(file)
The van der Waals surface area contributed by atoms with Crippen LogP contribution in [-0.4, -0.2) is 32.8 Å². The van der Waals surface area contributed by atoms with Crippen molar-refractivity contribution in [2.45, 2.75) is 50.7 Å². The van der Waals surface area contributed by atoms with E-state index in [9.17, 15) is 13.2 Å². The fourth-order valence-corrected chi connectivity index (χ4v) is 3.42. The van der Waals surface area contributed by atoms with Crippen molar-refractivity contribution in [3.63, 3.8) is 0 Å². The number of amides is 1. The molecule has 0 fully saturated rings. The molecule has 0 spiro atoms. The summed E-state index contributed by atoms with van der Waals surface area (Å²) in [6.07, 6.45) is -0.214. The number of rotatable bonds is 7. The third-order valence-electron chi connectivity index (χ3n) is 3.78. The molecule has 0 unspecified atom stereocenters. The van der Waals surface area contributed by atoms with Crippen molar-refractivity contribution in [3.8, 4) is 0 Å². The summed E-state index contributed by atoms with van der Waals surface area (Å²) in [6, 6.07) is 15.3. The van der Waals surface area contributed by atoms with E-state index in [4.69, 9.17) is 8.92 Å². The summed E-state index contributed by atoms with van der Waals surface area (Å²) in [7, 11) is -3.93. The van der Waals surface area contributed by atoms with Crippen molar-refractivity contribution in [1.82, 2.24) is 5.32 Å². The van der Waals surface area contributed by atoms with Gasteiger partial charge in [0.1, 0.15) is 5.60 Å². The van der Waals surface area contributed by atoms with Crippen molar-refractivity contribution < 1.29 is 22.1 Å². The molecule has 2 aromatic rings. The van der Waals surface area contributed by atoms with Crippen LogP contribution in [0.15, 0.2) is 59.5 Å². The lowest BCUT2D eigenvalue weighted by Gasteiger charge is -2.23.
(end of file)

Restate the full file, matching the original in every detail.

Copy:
The van der Waals surface area contributed by atoms with Crippen LogP contribution in [-0.4, -0.2) is 32.8 Å². The van der Waals surface area contributed by atoms with Crippen molar-refractivity contribution in [2.45, 2.75) is 50.7 Å². The van der Waals surface area contributed by atoms with E-state index in [9.17, 15) is 13.2 Å². The fourth-order valence-corrected chi connectivity index (χ4v) is 3.42. The van der Waals surface area contributed by atoms with Crippen molar-refractivity contribution in [3.63, 3.8) is 0 Å². The number of amides is 1. The molecule has 0 fully saturated rings. The molecule has 0 spiro atoms. The summed E-state index contributed by atoms with van der Waals surface area (Å²) in [6.07, 6.45) is -0.214. The number of rotatable bonds is 7. The third-order valence-electron chi connectivity index (χ3n) is 3.78. The molecule has 0 unspecified atom stereocenters. The van der Waals surface area contributed by atoms with Crippen molar-refractivity contribution in [3.8, 4) is 0 Å². The summed E-state index contributed by atoms with van der Waals surface area (Å²) in [6, 6.07) is 15.3. The van der Waals surface area contributed by atoms with E-state index in [4.69, 9.17) is 8.92 Å². The summed E-state index contributed by atoms with van der Waals surface area (Å²) in [7, 11) is -3.93. The van der Waals surface area contributed by atoms with Crippen molar-refractivity contribution in [1.82, 2.24) is 5.32 Å². The van der Waals surface area contributed by atoms with Gasteiger partial charge in [0.1, 0.15) is 5.60 Å². The van der Waals surface area contributed by atoms with Crippen molar-refractivity contribution < 1.29 is 22.1 Å². The molecule has 2 aromatic rings. The van der Waals surface area contributed by atoms with Crippen LogP contribution in [0.15, 0.2) is 59.5 Å². The lowest BCUT2D eigenvalue weighted by Gasteiger charge is -2.23.